As mentioned in my last post, I took a trip to Amsterdam where marijuana use has been decriminalized for a number of years. Since marijuana is still illegal in most countries, the Netherlands has become quite popular with tourists looking to use marijuana recreationally. While in Amsterdam, I went into a souvenir shop, and to my surprise, there was a small section of items covered in Jamaican flags, as well as the colors of the Rastafarian flag, and dreadlock wigs attached to knit hats. Rastafarianism is a religion founded and most commonly practiced in Jamaica. The group has become more popular for having dreadlocks and using marijuana both recreationally and in ceremonial traditions. This has meant that Jamaica itself has also become known for producing marijuana. Nevertheless, I was caught off guard seeing the aforementioned items in a store in the Netherlands.
I am currently taking a class on globalisation, and in defining globalisation we have discussed developed nations imposing their practices on those in undeveloped nations, but I’d like to discuss not just what developed nations leave behind, but what they take as well. Although at this point neither marijuana nor Rastafarianism are unique to Jamaica, they are a part of Jamaican culture and the island is known to the world because of them, amongst other things (music, sports, etc.). This souvenir shop was profiting off of another — much less developed— nation. This leads me to ponder what Jamaica gets out of globalisation in this instance.
While in Amsterdam for merely three days, I saw an astounding number of White people with dreadlocks. Though most White people who wear dreadlocks are probably doing it because they like the style, that may not have been the case here as I have learned that according to scholar and author Neil Savishinsky, Amsterdam “harbors the largest population of White Rastafarians [he came] across,” (Prahlad 65). White people practicing Rastafarianism is something I have questions about. It is one thing to have dreads but another to practice Rastafarianism. A major purpose of Rastafarianism is teaching Afrocentrism. Jamaican Rastafarians were taught about their African history, and spread the metaphor of “returning to Africa,” (Trpkovich 1). The religion was created to instill pride in Jamaica’s African descendent peoples. So what does that have to do with White people living in the Netherlands? Referring specifically to the souvenir shop, the dreadlock wigs/hats in particular make a mockery of Rastafarian traditions, as though this aspect of one’s culture is for others to try on and wear as a costume.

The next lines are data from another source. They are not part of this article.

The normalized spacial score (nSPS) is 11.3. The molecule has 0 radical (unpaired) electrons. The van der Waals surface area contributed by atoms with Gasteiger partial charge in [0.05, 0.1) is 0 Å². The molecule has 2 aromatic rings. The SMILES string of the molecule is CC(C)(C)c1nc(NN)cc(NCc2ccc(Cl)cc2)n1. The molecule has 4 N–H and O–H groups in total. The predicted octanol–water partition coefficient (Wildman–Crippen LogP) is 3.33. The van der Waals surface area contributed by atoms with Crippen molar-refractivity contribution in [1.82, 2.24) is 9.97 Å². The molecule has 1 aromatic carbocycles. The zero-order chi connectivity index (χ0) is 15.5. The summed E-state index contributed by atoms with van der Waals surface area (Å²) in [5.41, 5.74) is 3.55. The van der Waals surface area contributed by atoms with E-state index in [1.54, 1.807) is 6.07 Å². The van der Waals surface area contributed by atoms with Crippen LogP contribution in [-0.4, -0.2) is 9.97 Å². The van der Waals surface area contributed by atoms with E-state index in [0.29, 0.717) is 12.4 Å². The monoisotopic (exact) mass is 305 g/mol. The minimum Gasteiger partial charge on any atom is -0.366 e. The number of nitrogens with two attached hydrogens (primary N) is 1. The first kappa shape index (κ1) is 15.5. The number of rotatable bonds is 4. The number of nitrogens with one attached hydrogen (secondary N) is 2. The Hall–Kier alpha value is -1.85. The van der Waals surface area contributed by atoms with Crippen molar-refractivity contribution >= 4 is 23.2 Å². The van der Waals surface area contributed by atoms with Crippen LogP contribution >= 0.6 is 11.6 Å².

While in Amsterdam, I also saw a coffee shop called Babylon Coffeeshop. Babylon is the term used by Rastafarians for the oppressive authorities that rule the world. It was ironic to see a coffee shop that sells marijuana donning the name Babylon; it seemed like whoever named it was just trying to make a connection between marijuana and Rastafarianism. Although I think globalisation as a concept is a good thing, in practice there are some that gain far more than others through the process. Here Amsterdam’s tourism industry is benefitting from appropriating Jamaican and Rastafarian culture, with no benefits to Jamaica itself.
Prahlad, A. (2001). Reggae Wisdom: Proverbs in Jamaican Music. Mississippi: University Press of Mississippi.
Trpkovich, A. (2019). “How Cannabis Became a Major Part of the Jamaican Culture.” Toronto: Greencamp.